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A turbojet engine with a propulsive efficiency of 0.32 is used to generate thrust for an aircraft cruising at 277 ms-1. If the exhaust gas velocity is 561 ms-1 and the mass flow rate through the engine is 266 kgs-1, calculate the rate at which the engine will need to burn jet fuel if the fuel’s heating value is 47 MJ/kg. Give your answer in kgs-1 to two decimal places.

### Answers

The rate at which the engine will need to burn jet fuel is 16.56 kg/s (approx).

The expression for **propulsive efficiency **is:

ηp=TV/θiG. Where T is the thrust,

V is the forward velocity of the vehicle,

θi is the fuel flow rate's heating value, and

G is the mass flow rate of the vehicle's exhaust gases.

Given:

**Thrust **generated, T = ηpθiG

V = 0.32 x θi x 266/277

Exhaust **gas velocity**, Ve = 561 ms-1

Fuel’s **heating value**, θi = 47 MJ/kg

Mass flow rate through the engine, G = 266 kg s-1

We have to calculate the rate at which the engine will need to burn jet fuel.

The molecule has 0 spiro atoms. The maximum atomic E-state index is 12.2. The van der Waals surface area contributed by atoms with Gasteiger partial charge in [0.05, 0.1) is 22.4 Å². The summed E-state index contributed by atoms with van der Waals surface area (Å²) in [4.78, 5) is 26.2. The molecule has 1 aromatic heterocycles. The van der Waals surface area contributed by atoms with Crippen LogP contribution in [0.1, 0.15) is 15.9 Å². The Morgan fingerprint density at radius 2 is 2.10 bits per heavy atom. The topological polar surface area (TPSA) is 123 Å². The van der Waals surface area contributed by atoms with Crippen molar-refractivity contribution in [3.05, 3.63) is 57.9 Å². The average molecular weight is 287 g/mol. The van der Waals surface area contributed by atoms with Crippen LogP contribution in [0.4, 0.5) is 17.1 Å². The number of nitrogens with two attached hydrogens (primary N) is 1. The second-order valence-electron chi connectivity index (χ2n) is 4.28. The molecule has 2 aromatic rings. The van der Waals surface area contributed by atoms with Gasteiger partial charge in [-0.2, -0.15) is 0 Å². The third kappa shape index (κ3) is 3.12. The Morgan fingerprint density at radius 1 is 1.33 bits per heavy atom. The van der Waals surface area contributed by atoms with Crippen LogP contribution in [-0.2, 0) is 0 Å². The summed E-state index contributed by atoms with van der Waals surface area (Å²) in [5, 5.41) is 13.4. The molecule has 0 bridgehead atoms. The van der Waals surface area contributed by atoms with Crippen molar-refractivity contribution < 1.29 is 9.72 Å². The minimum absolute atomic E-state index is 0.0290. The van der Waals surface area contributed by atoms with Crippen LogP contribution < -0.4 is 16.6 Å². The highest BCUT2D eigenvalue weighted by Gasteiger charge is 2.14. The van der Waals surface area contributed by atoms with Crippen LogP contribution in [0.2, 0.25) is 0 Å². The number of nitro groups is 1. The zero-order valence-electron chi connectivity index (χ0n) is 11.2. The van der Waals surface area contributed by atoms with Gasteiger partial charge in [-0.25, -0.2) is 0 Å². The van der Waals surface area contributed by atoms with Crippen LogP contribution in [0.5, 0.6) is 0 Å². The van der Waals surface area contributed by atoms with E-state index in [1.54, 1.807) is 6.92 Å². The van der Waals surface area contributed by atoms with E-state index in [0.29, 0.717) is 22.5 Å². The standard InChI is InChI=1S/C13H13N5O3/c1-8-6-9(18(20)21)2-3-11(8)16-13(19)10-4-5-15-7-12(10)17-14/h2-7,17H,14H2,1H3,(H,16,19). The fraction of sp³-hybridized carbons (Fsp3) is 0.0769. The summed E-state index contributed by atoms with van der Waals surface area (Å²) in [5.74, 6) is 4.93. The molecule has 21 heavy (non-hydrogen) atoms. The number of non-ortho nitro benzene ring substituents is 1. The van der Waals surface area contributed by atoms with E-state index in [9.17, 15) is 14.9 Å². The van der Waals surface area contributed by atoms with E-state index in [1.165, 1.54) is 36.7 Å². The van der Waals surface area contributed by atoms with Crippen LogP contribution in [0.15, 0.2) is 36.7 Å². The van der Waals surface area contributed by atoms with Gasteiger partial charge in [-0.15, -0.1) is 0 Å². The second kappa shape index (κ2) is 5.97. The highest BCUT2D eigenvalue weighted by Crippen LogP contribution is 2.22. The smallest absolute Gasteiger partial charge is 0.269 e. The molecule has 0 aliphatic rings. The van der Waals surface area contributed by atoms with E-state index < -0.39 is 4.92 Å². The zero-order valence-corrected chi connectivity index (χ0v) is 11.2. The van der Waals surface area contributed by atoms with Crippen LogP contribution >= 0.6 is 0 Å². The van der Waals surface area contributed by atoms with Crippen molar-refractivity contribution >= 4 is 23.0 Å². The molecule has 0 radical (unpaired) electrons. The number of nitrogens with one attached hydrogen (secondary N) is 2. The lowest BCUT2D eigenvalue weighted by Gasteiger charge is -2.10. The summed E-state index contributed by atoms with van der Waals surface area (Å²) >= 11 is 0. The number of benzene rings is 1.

In the turbojet engine, the heat supplied to the fuel is Qθi, and the fuel is completely burned, and the heat goes to the exhaust gas.

Now, express the heat in terms of the velocity as:

Qθi = V2-Ve2/2 = (277)2 - (561)2 /2

The rate at which fuel needs to be burned is given by:

mfuel=Qθi/G = (277)2 - (561)2 /2 × θi × 266

Substitute the given values to calculate the value of mfuel.

mfuel = 16.56 kg/s (approx)

Hence, the rate at which the engine will need to burn jet fuel is 16.56 kg/s (approx).

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The uniform dresser has a weight of 120lb and rests on a tile floor for which μs =0.25. If the man pushes on it in the direction Θ=30∘

, determine the smallest magnitude of force F needed to move the dresser. Also, if the man has a weight of 180lb, determine the smallest coefficient of static friction between his shoes and the floor so that he does not slip. ( 25pts)